We have to think about what we are thinking about.
One of the courses I took while a student at UCT many years back, emphasized the power of feedback loops. I cant remember which course it was, but the suggestion was that you can only improve a process if there is some mechanism to alert you to a fault.
And that detection allows you then to make the necessary adjustment. I think this is true for everything about our lives. In personal, business or every area of our relationships.
But the detection mechanism needs to be objective, and unbiased and balanced to the intention and intent of improvement. And you as the receiver of the feedback must then be able and willing to receive the feedback, however it may sound. For your refinement.
And its also what is called constructive criticism I suppose.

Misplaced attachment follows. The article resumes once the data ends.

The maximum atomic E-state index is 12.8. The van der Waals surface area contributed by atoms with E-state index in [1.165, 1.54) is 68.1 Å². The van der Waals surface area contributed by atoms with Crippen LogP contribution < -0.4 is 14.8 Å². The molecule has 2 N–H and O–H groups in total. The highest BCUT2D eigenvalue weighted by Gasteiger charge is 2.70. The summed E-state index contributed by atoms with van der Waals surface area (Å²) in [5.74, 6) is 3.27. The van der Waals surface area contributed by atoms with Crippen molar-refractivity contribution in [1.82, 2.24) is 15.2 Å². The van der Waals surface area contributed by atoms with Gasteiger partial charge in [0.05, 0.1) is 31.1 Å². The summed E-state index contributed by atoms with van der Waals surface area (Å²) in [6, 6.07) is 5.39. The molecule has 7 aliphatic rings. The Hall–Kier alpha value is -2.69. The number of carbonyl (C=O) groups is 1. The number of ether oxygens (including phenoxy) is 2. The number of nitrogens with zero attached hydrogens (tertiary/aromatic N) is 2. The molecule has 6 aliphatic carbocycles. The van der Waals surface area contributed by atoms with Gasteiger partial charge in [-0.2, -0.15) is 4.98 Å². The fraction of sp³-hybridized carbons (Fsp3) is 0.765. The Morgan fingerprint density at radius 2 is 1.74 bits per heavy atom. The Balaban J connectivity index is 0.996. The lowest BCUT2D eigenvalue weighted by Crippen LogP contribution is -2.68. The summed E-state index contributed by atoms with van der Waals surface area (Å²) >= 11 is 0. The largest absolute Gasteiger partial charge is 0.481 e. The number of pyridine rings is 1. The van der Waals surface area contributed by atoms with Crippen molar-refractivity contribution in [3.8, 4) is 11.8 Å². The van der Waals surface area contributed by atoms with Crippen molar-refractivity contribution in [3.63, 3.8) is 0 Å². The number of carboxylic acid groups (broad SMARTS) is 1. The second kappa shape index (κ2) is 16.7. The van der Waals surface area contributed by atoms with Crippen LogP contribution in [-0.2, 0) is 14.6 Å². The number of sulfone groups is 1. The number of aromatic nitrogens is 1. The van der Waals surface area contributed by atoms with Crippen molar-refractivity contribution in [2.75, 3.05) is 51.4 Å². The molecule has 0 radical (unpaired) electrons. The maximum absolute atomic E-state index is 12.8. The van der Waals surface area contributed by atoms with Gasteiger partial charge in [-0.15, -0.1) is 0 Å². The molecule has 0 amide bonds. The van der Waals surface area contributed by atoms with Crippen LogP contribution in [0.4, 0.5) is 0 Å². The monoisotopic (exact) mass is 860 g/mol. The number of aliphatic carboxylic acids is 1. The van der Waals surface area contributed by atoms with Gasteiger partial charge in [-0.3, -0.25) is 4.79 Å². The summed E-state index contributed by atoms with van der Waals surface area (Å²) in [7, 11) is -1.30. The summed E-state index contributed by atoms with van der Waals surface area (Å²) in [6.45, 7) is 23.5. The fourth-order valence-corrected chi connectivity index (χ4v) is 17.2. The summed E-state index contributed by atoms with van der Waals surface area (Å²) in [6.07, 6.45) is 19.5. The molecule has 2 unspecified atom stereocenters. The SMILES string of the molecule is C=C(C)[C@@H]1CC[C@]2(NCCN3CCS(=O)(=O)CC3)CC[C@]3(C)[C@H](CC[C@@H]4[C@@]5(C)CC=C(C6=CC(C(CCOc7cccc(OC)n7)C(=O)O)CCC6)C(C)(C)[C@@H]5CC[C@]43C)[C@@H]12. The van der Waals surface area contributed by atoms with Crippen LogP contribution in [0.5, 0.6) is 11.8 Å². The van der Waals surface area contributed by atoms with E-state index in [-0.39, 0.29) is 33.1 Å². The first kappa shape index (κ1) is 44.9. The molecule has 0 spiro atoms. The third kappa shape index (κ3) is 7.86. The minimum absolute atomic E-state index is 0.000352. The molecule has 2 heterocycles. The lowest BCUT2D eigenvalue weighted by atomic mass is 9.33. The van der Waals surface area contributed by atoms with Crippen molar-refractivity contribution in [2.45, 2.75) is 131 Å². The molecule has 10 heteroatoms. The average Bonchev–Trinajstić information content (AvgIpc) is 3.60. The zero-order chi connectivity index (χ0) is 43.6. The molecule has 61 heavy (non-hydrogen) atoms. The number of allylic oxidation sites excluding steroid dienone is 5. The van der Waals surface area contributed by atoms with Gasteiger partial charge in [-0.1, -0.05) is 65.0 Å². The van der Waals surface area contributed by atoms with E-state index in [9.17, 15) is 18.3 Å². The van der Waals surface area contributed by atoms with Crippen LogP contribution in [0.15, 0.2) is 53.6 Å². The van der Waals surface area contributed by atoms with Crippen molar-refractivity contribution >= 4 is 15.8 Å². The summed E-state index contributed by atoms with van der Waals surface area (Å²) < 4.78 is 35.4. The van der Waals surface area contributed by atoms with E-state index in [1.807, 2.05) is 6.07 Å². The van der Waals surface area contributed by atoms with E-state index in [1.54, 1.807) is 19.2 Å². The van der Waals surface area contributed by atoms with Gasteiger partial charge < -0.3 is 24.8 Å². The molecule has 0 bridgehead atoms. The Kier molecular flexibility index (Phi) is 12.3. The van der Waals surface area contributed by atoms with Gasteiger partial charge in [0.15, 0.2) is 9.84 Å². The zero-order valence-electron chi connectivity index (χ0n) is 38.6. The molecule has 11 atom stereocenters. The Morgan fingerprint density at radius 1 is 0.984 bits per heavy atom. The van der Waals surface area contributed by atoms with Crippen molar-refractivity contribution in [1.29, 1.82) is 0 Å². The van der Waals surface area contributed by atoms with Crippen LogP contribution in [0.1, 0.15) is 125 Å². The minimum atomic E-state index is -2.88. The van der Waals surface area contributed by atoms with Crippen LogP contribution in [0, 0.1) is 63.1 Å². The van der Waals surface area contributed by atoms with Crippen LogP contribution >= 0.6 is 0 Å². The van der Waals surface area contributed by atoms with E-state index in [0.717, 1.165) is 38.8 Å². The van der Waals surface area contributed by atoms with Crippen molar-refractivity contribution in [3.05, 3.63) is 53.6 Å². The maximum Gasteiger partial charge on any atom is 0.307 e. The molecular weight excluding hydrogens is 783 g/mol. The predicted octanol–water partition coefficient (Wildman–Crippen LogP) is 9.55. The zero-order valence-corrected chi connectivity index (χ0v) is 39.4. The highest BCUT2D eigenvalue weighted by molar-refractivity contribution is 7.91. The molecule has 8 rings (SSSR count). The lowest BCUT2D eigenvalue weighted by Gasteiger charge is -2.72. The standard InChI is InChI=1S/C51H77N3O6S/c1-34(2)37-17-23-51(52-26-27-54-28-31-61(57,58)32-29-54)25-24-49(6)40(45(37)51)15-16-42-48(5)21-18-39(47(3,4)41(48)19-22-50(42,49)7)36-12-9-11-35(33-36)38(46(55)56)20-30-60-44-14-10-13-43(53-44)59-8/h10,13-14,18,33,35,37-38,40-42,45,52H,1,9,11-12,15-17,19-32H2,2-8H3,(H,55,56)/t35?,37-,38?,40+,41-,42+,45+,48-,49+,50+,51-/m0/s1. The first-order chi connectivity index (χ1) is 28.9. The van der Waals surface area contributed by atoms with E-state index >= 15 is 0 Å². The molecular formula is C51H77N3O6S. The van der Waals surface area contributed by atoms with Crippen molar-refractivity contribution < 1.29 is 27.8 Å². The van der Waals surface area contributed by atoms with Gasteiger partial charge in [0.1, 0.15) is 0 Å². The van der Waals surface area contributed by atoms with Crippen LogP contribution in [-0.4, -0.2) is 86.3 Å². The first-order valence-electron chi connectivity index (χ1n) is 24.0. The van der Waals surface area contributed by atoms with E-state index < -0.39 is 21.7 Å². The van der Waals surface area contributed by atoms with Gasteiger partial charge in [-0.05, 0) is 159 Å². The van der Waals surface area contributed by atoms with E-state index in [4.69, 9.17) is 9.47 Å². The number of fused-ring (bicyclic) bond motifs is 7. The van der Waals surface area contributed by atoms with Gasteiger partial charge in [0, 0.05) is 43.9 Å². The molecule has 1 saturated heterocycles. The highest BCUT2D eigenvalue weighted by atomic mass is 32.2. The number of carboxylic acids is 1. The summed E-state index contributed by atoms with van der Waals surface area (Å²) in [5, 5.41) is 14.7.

You’ll never find peace if you’re living on a steady diet of anxiety and anger. If you are angry about something, or about someone, and you dont focus on why they make you angry and what they are trying to teach you, you wont improve and become better at your relationship and how you relate with that person.
Im thinking this, from watching the movie Malcolm & Marie on Netflix the other night. It was such a wow.
A great display of a toxic relationship. And at the same time theres some perspective on how to engage in difficult conversations, in our intimate/romantic relationships.
But towards the end I was not sure if they were in a toxic relationship or if they genuinely loved each other, and were failing to communicate their needed performance improvements from and for each other.
But I think they excelled in having a confrontation of their issues and a challenging conversation about having come to taking each other for granted, after all they had been through, together. (I dont want to spoil it for you, you see).
The lesson and takeaway for me was that I need to have relationship emphasis in caring and not taking anyone for granted, and to remember to express gratitude. And choosing the words to say in moments of anger, because words land harder, and linger long after the fight.